A postal worker delivered to a community box in Sackville Wednesday, March 25, 2020. Photo: Yvette d’Entremont.
A postal worker delivered to a community box in Sackville Wednesday, March 25, 2020. Photo: Yvette d’Entremont.

The Halifax Examiner is providing all COVID-19 coverage for free.

Postal workers in the province are fearful and expressing concerns that Canada Post isn’t doing enough to protect their safety as they continue working through this pandemic.

“There are people calling here crying. They have to go to work to get paid, but they’re worried about being exposed to the virus at work, worried that they’re going to bring this home to their family,” said Jim Gallant, a regional grievance officer for the Canadian Union of Postal Workers (CUPW) Atlantic Region.

“It’s not just about them. A lot of us in Nova Scotia have elderly parents, other people have people with different medical needs that put them at risk like heart problems, diabetes, things like that. There’s a lot of fear out there.”

Gallant said many postal workers in the province are concerned about not having continuous access to the necessary tools to do their jobs, including nitrile gloves or hand sanitizer. He said on Monday, there were no size small gloves left for workers who needed them in Sydney.

“On the hand sanitizer and on the gloves they say what everybody else is saying. ‘Oh we’ve ordered some.’ Well, that horse ran away,” he said. “But they did make us aware (Tuesday) that they got hand sanitizer from a distillery here in Nova Scotia, and they got a big order of gloves in. But how long that lasts, I don’t know.”

There are also concerns about the level of cleanliness, or lack thereof, at their two main plants on Almon Street in Halifax and in the Burnside Industrial Park.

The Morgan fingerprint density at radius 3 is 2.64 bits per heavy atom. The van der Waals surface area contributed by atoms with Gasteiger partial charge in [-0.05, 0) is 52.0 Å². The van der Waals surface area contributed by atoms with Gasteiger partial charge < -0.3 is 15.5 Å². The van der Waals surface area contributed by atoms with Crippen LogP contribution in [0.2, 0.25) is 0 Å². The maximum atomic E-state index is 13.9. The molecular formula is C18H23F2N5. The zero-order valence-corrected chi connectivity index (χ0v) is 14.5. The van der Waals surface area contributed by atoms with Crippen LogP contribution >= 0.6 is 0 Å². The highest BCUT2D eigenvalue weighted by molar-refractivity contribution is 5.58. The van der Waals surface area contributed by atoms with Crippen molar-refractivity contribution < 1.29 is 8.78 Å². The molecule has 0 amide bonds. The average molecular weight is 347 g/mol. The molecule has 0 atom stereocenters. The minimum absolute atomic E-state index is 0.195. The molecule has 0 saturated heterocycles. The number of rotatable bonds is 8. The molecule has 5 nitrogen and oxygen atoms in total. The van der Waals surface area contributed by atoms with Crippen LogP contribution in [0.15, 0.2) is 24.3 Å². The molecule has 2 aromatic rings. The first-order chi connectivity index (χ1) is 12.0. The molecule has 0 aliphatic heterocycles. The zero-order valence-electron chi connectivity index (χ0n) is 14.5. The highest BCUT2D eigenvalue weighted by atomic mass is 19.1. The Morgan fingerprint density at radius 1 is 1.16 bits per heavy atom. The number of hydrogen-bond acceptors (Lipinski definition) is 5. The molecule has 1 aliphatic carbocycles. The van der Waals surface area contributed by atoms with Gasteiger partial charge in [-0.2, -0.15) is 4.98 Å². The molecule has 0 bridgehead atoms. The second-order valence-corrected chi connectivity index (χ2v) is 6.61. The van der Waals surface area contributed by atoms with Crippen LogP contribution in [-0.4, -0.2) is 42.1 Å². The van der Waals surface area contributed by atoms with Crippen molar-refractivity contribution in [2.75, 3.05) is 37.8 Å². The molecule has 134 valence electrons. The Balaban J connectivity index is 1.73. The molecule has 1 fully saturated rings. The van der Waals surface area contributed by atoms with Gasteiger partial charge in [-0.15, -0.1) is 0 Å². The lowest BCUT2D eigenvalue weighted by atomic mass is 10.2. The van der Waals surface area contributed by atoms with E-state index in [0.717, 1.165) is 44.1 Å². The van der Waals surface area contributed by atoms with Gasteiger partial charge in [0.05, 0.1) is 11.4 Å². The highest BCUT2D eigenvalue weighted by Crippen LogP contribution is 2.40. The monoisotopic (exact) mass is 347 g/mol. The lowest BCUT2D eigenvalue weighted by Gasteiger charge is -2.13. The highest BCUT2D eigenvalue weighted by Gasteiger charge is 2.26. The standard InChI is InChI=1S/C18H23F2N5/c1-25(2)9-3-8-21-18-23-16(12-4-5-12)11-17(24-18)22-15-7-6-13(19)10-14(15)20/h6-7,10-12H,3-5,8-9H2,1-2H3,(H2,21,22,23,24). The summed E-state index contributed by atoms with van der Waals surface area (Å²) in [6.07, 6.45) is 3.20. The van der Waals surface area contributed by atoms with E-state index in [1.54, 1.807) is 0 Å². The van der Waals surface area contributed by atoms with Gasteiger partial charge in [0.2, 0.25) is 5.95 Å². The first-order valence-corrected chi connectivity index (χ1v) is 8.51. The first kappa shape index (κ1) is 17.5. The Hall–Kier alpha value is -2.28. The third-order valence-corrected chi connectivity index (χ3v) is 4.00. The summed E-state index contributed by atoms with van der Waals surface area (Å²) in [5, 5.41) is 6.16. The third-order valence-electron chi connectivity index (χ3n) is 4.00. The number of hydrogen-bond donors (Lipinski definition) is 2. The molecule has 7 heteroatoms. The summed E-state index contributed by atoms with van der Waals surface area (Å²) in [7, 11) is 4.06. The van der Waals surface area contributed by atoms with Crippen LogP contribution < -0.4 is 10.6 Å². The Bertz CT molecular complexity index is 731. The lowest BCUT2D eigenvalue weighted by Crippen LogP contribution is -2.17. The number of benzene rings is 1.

“We’re an industrial warehouse. You’re dealing with paper and newsprint and all these things. The place gets filthy,” he explained.

Although they regularly complain to Canada Post about the need for a deep clean, Gallant said during this pandemic the need is far more urgent.

“It’s one thing when there’s dust around and people have asthma and different things like that, but when this is around and you can see dust that has been sitting there for a month or two months or 10 months, now what happens if COVID is on the floor,” he asked.

“And it’s not just on the floor. It’s on sortation cases. You can see the dust that’s been sitting there, and it’s not moving, so that’s the fear.”

Gallant said while Canada Post has assured them the deep cleaning of the warehouse will happen, it hasn’t yet.

In an emailed statement Wednesday morning, Canada Post acknowledged that there’s currently a limited supply of hand sanitizer in their Halifax facilities due to supply shortages. But they added that these items, including gloves, are still available for employees.

“We have also hired extra cleaning staff for each shift, who prioritize the cleaning and disinfecting of common touchpoints on a continuous basis throughout the day,” the statement continued.